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Biochem Biophys Res Commun. 2002 May 17;293(4):1153-60.

Viral fusion peptides and identification of membrane-interacting segments.

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Systèmes moléculaires & Biologie structurale, LMCP, CNRS UMR 7590, Universités Paris 6 et Paris 7, case 115, 4 place Jussieu, Paris Cedex 05 FR-75252, France


Viral envelope glycoproteins promote infection by mediating fusion between viral and cellular membranes. Fusion occurs after dramatic conformational changes within fusion proteins, leading to the exposure of a short stretch of mostly apolar residues, termed the fusion peptide, which is presumed to insert into the membrane and initiate the fusion process. The typical global composition of fusion peptides, rich in hydrophobic but also in small amino acids such as alanine and glycine, was used here as bait to detect other peptidic segments that can insert into membranes. We so evidenced a similar composition in several cytotoxic peptides, which promote pore formation such as peptides involved in amyloidoses and hydrophobic alpha-hairpins of pore-forming toxins. It is suggested that the structural plasticity observed for several membrane active peptides can be conferred by this particular global amino acid composition, which could be thus used to predict such functional behavior from genome data.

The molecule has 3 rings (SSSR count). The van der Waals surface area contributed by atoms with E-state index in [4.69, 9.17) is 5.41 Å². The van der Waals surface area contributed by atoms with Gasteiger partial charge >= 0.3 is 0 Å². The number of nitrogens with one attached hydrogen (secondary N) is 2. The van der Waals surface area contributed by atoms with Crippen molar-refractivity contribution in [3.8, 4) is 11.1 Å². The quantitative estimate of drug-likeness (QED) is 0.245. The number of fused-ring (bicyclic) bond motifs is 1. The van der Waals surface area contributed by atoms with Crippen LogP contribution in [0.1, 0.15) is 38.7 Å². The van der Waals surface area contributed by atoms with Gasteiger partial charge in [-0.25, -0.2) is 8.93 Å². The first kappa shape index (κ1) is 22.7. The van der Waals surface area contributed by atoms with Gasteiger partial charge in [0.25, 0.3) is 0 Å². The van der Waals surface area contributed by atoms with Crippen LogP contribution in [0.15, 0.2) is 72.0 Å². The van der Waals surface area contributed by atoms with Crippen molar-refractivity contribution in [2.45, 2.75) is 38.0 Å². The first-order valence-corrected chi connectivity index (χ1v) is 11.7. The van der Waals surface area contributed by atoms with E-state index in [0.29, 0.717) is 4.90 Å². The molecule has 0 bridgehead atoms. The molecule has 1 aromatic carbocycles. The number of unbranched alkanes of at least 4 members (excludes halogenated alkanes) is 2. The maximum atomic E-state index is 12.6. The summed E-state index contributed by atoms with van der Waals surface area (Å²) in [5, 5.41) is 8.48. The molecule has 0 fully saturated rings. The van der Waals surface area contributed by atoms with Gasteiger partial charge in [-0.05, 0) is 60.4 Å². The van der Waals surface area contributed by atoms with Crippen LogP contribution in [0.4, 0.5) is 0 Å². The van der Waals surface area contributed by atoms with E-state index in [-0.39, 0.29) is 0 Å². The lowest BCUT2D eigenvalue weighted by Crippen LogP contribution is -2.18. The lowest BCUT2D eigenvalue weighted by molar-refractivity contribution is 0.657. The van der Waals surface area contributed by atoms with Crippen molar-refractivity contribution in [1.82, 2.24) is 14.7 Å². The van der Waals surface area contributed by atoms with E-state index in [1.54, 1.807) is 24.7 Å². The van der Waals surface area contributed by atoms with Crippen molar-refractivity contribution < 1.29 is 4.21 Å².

[Indexed for MEDLINE]

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